The director selection processes are based on an analysis of the needs of Bankinter and of the institutions that make up its Group. The Board of Directors carries out such analysis with the advice of the Appointments and Corporate Governance Committee.
Additionally, and as a general rule, the candidates to become directors must be persons of integrity and suitability and have recognised solvency, skill, experience, qualification, training, availability and commitment to their duties.
The appointments and corporate governance committee assesses the balance of powers, expertise, diversity and experience necessary for the board of directors. For this purpose, it defines the functions and aptitudes required of candidates for each vacancy; and assesses the time and dedication necessary for them to properly discharge their duties. In 2018, the Committee embarked upon the selection process to cover the two new posts approved by the General Meeting of Shareholders. Considering the needs to be covered at the time and the profile of existing directors, the decision was made that the candidates would have to satisfy most of the following characteristics:
External advisers were involved in the selection process, as generally established for the selection of candidates capable of forming part of the Board of Directors in the capacity of independent directors.
In terms of gender diversity, Bankinter has been committed to the quality of opportunities for men and women for years. The selection processes it organises are objective and refrain from using conditions or bias that would limit the ability of women to be appointed as directors, assessing the independence of candidates on a case-bycase basis, in addition to their professional worth, their capacity and their experience in the sector. The candidate selection process procures that the analysed candidates always include women.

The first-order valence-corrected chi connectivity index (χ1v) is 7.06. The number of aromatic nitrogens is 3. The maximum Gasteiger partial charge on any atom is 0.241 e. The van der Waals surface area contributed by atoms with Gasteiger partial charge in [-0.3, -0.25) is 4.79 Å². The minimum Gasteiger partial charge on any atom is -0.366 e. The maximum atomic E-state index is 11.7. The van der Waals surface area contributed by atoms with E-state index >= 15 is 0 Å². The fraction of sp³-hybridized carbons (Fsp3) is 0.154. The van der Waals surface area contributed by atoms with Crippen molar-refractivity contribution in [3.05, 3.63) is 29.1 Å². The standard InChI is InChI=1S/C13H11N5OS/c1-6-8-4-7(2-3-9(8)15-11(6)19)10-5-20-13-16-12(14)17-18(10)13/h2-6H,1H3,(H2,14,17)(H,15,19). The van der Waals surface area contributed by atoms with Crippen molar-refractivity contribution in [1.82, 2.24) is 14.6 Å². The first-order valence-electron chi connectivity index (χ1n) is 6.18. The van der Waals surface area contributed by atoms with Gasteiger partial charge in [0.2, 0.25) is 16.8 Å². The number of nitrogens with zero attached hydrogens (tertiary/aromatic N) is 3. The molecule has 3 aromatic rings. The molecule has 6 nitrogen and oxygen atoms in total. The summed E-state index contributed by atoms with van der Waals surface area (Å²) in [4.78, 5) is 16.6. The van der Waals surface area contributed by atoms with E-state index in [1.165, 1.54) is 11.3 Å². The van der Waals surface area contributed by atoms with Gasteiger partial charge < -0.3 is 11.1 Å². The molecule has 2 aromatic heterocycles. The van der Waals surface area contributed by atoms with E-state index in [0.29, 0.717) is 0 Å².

As a result of this commitment, in 2010, the first woman became a member of the Board of Directors as executive director and chief executive of the company. At the time of writing and provided that the General Meeting of Shareholders approves the new appointments, the ratio of female directors will be 33.3%, meaning the Bank will have achieved the target of 30% representation set out in the Good Governance Code of Listed Companies for 2020 earlier than required.
Pursuant to the policy approved by the Board, the processes for Board Member succession ensure that it will be carried out in a planned and coordinated manner, protecting the continuity of the business with no delay.
The appointments and corporate governance committee looks to ensure the existence of succession plans and update them for the chairman and the executive directors of the Company and, where applicable, to submit proposals to the board of directors so that this succession is carried out in a planned and orderly manner. This analysis is submitted to the board of directors on an annual basis.
Likewise, the Selection and Succession Policy for members of the Board of Directors contains the expected succession of the Chairpersons of the Board's committees.
On 25 October 2017, the Board of Directors approved the Training Policy for members of the Board, which defines the planning and principles required to guaranteed the up-todate qualification of members of the Board of Directors through training. The aim is to ensure that the Board has the skills required for its supervision functions to be performed objectively and independently at all times. It sets out two training scenarios:
The Rules and Regulations of the Board of Directors contain an article describing the functions of the secretary of the board, attributing them all the functions that correspond to them under the Spanish Corporate Enterprises Act and in line with best corporate governance practices. These functions include safeguarding the formal and material legality of the board's actions, overseeing compliance with good governance recommendations assumed by the Bank and ensuring that the procedures and rules of governance are respected and reviewed on a regular basis.
In 2015, the Board of Directors approved a procedure for preparation of meetings of the board and its committees, attributing to the Secretary of the Board, among others, those functions related to assisting the Chairman to ensure that all directors receive the relevant information in order to discharge their duties in good time and in the appropriate format.